Working at office instead of home may double COVID risk: CDC
Employees in office settings may be more likely to become infected with the coronavirus if they regularly commute to work rather than work from home, according to a new US study.
Workers who are tested positive for COVID-19 are almost twice as likely to regularly commute to work, compared with the employees who tested negative, according to research published Thursday by the Centers for Disease Control and Prevention (CDC).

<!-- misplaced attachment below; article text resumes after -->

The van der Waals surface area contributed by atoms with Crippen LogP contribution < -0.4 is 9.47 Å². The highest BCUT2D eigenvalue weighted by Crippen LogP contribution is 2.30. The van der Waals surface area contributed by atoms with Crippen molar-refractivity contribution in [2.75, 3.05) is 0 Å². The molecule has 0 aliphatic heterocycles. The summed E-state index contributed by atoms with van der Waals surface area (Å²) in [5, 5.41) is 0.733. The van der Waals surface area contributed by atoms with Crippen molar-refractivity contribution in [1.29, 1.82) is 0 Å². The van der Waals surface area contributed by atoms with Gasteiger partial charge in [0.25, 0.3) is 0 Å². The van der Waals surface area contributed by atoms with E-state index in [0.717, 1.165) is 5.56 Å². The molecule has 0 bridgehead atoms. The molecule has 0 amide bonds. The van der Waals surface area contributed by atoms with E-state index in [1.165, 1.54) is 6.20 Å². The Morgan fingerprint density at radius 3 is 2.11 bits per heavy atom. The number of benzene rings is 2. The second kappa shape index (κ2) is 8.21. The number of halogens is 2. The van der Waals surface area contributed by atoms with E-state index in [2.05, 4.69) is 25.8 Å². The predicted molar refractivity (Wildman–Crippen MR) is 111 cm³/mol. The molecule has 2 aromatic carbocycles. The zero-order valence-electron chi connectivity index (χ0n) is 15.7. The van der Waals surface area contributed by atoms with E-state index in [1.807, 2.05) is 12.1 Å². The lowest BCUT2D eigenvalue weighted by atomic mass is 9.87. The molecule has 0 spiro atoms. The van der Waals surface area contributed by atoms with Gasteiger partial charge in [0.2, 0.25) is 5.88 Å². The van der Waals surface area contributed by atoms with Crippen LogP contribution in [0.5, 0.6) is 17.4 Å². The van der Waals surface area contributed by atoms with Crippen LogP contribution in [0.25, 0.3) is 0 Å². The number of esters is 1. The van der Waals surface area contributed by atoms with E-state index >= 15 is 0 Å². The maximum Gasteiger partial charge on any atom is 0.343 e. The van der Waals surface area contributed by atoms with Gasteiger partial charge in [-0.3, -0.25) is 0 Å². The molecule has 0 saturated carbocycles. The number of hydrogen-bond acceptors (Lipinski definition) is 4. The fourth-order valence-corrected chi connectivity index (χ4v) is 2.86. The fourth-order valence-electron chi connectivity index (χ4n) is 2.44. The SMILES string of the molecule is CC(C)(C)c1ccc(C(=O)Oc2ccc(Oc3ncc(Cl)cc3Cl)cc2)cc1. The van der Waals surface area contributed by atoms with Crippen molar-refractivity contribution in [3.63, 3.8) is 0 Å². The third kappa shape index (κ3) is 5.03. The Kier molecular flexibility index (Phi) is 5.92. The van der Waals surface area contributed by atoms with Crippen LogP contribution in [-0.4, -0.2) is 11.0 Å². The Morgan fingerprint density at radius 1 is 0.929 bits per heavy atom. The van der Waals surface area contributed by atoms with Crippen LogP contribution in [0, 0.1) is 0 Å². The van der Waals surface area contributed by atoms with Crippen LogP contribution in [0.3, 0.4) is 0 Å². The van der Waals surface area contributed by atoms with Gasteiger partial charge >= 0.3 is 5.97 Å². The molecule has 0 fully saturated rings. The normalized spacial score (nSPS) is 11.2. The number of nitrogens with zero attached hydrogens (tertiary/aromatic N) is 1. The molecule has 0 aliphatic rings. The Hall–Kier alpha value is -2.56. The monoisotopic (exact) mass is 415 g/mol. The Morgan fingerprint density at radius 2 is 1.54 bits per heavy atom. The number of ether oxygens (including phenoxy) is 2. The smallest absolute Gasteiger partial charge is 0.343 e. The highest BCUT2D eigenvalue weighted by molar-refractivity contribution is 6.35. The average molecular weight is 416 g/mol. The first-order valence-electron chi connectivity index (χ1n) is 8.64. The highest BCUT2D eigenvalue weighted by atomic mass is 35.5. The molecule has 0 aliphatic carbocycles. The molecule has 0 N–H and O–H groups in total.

CDC researchers interviewed roughly 310 people who took a COVID-19 test in July, about half of whom tested positive, and compared them to a control group of people who tested negative.
The majority of both groups, all adults, held full-time, non-essential jobs outside of critical infrastructure and had similar community exposure to COVID-19 independent of work.
The groups had some differences in behavior: Only a third of the COVID-19 group reported working from home or teleworking at least part of the time before their diagnosis, while half of the control group participants reported at least sometimes working remotely.
In the two weeks prior to getting sick, members of the COVID-19 group were more likely to report that they exclusively went to the office or to school than control group members were.